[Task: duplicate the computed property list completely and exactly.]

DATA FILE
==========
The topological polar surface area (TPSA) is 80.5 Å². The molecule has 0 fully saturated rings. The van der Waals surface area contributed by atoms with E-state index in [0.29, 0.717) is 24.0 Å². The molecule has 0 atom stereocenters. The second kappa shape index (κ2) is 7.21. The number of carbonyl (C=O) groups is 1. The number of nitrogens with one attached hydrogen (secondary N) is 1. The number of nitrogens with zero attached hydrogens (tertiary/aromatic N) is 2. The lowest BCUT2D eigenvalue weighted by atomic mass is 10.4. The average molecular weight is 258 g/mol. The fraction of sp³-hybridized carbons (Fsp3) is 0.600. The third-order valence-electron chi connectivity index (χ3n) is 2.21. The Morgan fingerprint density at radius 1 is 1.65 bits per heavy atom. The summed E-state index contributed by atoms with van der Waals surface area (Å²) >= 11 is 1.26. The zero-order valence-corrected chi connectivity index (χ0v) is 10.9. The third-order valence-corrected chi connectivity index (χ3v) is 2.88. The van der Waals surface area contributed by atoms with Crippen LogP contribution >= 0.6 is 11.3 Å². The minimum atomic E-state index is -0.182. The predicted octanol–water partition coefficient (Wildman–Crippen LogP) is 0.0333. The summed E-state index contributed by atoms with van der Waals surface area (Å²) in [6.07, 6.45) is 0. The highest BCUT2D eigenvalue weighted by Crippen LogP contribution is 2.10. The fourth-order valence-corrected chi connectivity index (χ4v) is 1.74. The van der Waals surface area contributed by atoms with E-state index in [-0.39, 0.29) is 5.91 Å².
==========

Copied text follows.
The topological polar surface area (TPSA) is 80.5 Å². The molecule has 0 fully saturated rings. The van der Waals surface area contributed by atoms with E-state index in [0.29, 0.717) is 24.0 Å². The molecule has 0 atom stereocenters. The second kappa shape index (κ2) is 7.21. The number of carbonyl (C=O) groups is 1. The number of nitrogens with one attached hydrogen (secondary N) is 1. The number of nitrogens with zero attached hydrogens (tertiary/aromatic N) is 2. The lowest BCUT2D eigenvalue weighted by atomic mass is 10.4. The average molecular weight is 258 g/mol. The fraction of sp³-hybridized carbons (Fsp3) is 0.600. The third-order valence-electron chi connectivity index (χ3n) is 2.21. The Morgan fingerprint density at radius 1 is 1.65 bits per heavy atom. The summed E-state index contributed by atoms with van der Waals surface area (Å²) >= 11 is 1.26. The zero-order valence-corrected chi connectivity index (χ0v) is 10.9. The third-order valence-corrected chi connectivity index (χ3v) is 2.88. The van der Waals surface area contributed by atoms with Crippen LogP contribution >= 0.6 is 11.3 Å². The minimum atomic E-state index is -0.182. The predicted octanol–water partition coefficient (Wildman–Crippen LogP) is 0.0333. The summed E-state index contributed by atoms with van der Waals surface area (Å²) in [6.07, 6.45) is 0. The highest BCUT2D eigenvalue weighted by Crippen LogP contribution is 2.10. The fourth-order valence-corrected chi connectivity index (χ4v) is 1.74. The van der Waals surface area contributed by atoms with E-state index in [-0.39, 0.29) is 5.91 Å².